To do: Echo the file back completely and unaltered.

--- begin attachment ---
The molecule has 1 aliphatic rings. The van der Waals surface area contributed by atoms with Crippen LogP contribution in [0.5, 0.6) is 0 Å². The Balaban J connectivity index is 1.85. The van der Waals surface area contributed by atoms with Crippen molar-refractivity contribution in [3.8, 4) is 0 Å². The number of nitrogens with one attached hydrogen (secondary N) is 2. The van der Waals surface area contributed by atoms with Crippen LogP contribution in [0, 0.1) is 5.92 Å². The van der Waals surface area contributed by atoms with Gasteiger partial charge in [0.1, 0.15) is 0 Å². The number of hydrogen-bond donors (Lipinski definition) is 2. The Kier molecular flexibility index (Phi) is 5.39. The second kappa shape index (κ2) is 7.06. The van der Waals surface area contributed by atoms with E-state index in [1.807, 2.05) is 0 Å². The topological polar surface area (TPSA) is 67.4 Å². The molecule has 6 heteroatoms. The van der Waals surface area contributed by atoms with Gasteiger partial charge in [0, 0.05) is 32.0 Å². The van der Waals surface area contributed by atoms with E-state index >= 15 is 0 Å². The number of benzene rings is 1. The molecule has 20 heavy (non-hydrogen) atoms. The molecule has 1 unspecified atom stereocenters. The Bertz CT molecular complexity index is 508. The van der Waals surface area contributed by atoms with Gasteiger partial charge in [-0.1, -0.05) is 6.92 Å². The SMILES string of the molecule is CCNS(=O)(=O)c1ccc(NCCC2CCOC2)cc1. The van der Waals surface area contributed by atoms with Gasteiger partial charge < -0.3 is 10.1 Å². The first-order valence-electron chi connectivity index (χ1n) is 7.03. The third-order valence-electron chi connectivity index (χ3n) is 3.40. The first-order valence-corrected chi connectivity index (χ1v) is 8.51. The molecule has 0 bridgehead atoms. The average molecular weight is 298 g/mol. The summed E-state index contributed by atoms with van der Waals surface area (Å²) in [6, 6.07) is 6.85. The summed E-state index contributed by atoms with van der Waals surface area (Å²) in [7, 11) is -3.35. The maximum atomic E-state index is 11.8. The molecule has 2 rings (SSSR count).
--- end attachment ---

The molecule has 1 aliphatic rings. The van der Waals surface area contributed by atoms with Crippen LogP contribution in [0.5, 0.6) is 0 Å². The Balaban J connectivity index is 1.85. The van der Waals surface area contributed by atoms with Crippen molar-refractivity contribution in [3.8, 4) is 0 Å². The number of nitrogens with one attached hydrogen (secondary N) is 2. The van der Waals surface area contributed by atoms with Crippen LogP contribution in [0, 0.1) is 5.92 Å². The van der Waals surface area contributed by atoms with Gasteiger partial charge in [0.1, 0.15) is 0 Å². The number of hydrogen-bond donors (Lipinski definition) is 2. The Kier molecular flexibility index (Phi) is 5.39. The second kappa shape index (κ2) is 7.06. The van der Waals surface area contributed by atoms with E-state index in [1.807, 2.05) is 0 Å². The topological polar surface area (TPSA) is 67.4 Å². The molecule has 6 heteroatoms. The van der Waals surface area contributed by atoms with Gasteiger partial charge in [0, 0.05) is 32.0 Å². The van der Waals surface area contributed by atoms with E-state index >= 15 is 0 Å². The number of benzene rings is 1. The molecule has 20 heavy (non-hydrogen) atoms. The molecule has 1 unspecified atom stereocenters. The Bertz CT molecular complexity index is 508. The van der Waals surface area contributed by atoms with Gasteiger partial charge in [-0.1, -0.05) is 6.92 Å². The SMILES string of the molecule is CCNS(=O)(=O)c1ccc(NCCC2CCOC2)cc1. The van der Waals surface area contributed by atoms with Gasteiger partial charge < -0.3 is 10.1 Å². The first-order valence-electron chi connectivity index (χ1n) is 7.03. The third-order valence-electron chi connectivity index (χ3n) is 3.40. The first-order valence-corrected chi connectivity index (χ1v) is 8.51. The molecule has 0 bridgehead atoms. The average molecular weight is 298 g/mol. The summed E-state index contributed by atoms with van der Waals surface area (Å²) in [6, 6.07) is 6.85. The summed E-state index contributed by atoms with van der Waals surface area (Å²) in [7, 11) is -3.35. The maximum atomic E-state index is 11.8. The molecule has 2 rings (SSSR count).